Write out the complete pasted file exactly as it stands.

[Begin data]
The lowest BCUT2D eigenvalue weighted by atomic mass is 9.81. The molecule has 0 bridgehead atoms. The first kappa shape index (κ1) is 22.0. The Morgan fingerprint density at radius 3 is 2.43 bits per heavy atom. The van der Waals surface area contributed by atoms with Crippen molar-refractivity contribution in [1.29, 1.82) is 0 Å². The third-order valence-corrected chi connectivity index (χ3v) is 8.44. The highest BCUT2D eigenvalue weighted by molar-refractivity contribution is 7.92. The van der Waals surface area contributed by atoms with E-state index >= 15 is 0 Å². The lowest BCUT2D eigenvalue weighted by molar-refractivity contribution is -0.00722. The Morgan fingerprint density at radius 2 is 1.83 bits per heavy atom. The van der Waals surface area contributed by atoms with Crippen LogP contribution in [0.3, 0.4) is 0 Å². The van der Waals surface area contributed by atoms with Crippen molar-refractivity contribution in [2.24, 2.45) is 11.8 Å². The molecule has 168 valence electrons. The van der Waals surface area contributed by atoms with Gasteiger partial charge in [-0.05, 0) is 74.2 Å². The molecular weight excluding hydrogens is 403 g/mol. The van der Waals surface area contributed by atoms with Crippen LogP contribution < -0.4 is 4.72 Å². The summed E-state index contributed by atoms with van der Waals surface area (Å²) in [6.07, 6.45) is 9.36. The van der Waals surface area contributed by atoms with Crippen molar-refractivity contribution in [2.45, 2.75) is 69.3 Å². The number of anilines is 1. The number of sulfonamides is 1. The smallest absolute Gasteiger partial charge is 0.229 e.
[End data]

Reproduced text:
The lowest BCUT2D eigenvalue weighted by atomic mass is 9.81. The molecule has 0 bridgehead atoms. The first kappa shape index (κ1) is 22.0. The Morgan fingerprint density at radius 3 is 2.43 bits per heavy atom. The van der Waals surface area contributed by atoms with Crippen molar-refractivity contribution in [1.29, 1.82) is 0 Å². The third-order valence-corrected chi connectivity index (χ3v) is 8.44. The highest BCUT2D eigenvalue weighted by molar-refractivity contribution is 7.92. The van der Waals surface area contributed by atoms with E-state index >= 15 is 0 Å². The lowest BCUT2D eigenvalue weighted by molar-refractivity contribution is -0.00722. The Morgan fingerprint density at radius 2 is 1.83 bits per heavy atom. The van der Waals surface area contributed by atoms with Crippen LogP contribution in [0.3, 0.4) is 0 Å². The van der Waals surface area contributed by atoms with Crippen molar-refractivity contribution in [2.24, 2.45) is 11.8 Å². The molecule has 168 valence electrons. The van der Waals surface area contributed by atoms with Gasteiger partial charge in [-0.05, 0) is 74.2 Å². The molecular weight excluding hydrogens is 403 g/mol. The van der Waals surface area contributed by atoms with Crippen LogP contribution < -0.4 is 4.72 Å². The summed E-state index contributed by atoms with van der Waals surface area (Å²) in [6.07, 6.45) is 9.36. The van der Waals surface area contributed by atoms with Crippen molar-refractivity contribution in [2.45, 2.75) is 69.3 Å². The number of anilines is 1. The number of sulfonamides is 1. The smallest absolute Gasteiger partial charge is 0.229 e.